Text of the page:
A ROCK STAR'S ability to sustain a loyal following for more than a decade is rare. The list of those who survived the '60s -- and, most likely the '70s -- could be catalogued on one side of an index card.

But while fame has the tendency to be meteoric, some performers have staved off extinction by resorting to periodic face-lifts in order ot rejuvenate their popularity and inspire new direction.

The Beatles are perhaps the best example of this cultural metamorphosis. Hardly obsolete when the group disbanded, their music was perpetuated by the musicians' solo careers and, in some cases, enhanced by fresh outlooks. Paul McCartney's latest string of hits is certainly testimony to his versatility; Ringo Starr stumbled upon previously uncultivated, if somewhat overstated, talent; and John Lennon's self-imposed exile is rumored to be nearing a fruitful end.

Only George Harrison's star has oscillated with each new album. In 1970, his three-record set, "All Things Must Pass," signaled the emergence of Harrison as a songwriter to be reckoned with. The material on that album was consistently strong and, in some instances, exceptional. His "Concert for Bangladesh" in 1971 maintained the momentum and placed him in good company with the likes of Bob Dyland and Eric Clapton. But the next four albums were dreadful mistakes and were not at all well received.

Harrison's new release, entitled simply George Harrison (Dark Horse, DHK 3255) marks a renaissance of sorts.On it, the erstwhile Beatle once again proves a first-rate composer in the tradition of "If I Needed Someone" and "Something." There is a conscious sense of structure which was absent on the previous albums: Harrison not only arrives at interesting melody lines, but he infuses them with protean guitar riffs to supplement alternating choruses and unavoidable repetition. His sparse, often puerile lyrics, however, are hardly compelling.

Still, there are several fine songs on George Harrison : "Love Comes to Everyone" is a jaunty opening track propelled by Eric Clapton's racy lead guitar and a standout performance on the synthesizer by Stevie Winwood; "Not Guilty" features Harrison's classic instrumental accentlurking behind a bluesy ballad; "Here Comes the Moon" is an equally engaging send-up of the singer's earlier stellar hit; and "Blow Away" and "Faster" are both bright and imaginative tunes which should find wide appeal among top 40 audiences.

There is a tendency to overlook Harrison's vocals when giving this album a cursory listening. For whatever reason, they come off as a minor ingredient, langorous and unemotional. But, upon reexamination, it is a combination of those very inflections which makes George Harrison's style so instantly recognizable. His giddy phrasing, the manner in which his voice trills from one end of the octave to another, his lilting falsettos are distinctive effects which add to the album's uniqueness and the artist's individuality -- all, of which, stand to insure his longevity for many years to come.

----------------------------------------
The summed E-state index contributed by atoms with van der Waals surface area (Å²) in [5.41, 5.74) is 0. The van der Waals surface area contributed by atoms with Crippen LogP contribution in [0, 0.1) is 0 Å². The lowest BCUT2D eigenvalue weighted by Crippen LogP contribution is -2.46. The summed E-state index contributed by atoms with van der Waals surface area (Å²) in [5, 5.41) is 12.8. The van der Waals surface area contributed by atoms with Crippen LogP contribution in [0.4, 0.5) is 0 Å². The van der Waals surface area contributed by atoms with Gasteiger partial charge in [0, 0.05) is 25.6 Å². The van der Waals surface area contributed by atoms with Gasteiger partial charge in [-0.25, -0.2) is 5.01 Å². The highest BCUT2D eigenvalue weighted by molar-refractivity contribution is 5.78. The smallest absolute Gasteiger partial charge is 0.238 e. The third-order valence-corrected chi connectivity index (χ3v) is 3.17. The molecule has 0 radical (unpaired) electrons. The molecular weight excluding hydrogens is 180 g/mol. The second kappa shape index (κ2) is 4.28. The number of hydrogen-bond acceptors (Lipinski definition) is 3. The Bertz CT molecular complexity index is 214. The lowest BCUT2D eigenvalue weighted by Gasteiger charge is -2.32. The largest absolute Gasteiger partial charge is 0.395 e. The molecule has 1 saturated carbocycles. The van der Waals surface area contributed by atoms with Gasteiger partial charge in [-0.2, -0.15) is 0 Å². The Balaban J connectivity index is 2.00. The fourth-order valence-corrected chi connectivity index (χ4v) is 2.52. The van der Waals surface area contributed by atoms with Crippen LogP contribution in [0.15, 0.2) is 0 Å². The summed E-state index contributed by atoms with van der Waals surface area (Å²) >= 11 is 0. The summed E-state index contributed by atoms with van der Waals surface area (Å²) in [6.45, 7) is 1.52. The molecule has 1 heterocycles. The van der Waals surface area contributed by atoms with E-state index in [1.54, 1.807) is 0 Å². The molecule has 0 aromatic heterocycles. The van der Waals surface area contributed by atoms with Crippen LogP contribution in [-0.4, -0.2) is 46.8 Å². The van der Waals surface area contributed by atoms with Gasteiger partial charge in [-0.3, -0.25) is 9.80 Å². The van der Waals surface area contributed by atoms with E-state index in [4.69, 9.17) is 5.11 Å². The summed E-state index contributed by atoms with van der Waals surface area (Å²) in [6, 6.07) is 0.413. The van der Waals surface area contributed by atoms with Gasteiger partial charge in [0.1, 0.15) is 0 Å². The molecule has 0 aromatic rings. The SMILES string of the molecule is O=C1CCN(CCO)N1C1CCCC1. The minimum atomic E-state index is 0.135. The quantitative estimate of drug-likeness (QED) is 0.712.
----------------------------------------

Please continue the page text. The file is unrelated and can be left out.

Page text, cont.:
Legendary pasts, however, are not criteria enough to preserve a fading star or even warrant a revival. Some groups trying to stage a comeback are finding that the competition is too fierce and the public's expectaion exceedingly high.

In 1968, when the Byrds -- then Roger McGuinn, Gene Clark, Michael Clark, Chris Hillman and David Crosby -- began to undergo a series of personnel changes, serveral members formed splinter groups of their own, although only Crosby enjoyed any widespread commercial popularity. Because of their heritage, record companies were willing to take a chance that one might connect with the Byrd's previous success formula.

The most recent concoction is a joint effort called McGuinn, Clark, and Hillman (Capitol, SW-11910) which falls far short of its intended mark. It is a bland, middle-of-the-road album, addressing neither punk-rock insurgents nor the folk-rock alumni of the late-1960s. It is background music, not recorded, but Manufactured for the "mellow" market which has conquered FM radio. The instrumentation, as well, is incidental.

Perhaps this band would have been better sutied adapting familiar hits, much as Linda Ronstadt and the Pointer Sisters have done. Their vocies ar quite pleasant and blend well together. The material, however, is vacuous and requires no discussion, except for Roger McGuinn's plaintive "Don't You Write Her Off," which brings to mind his three wonderful solo albums.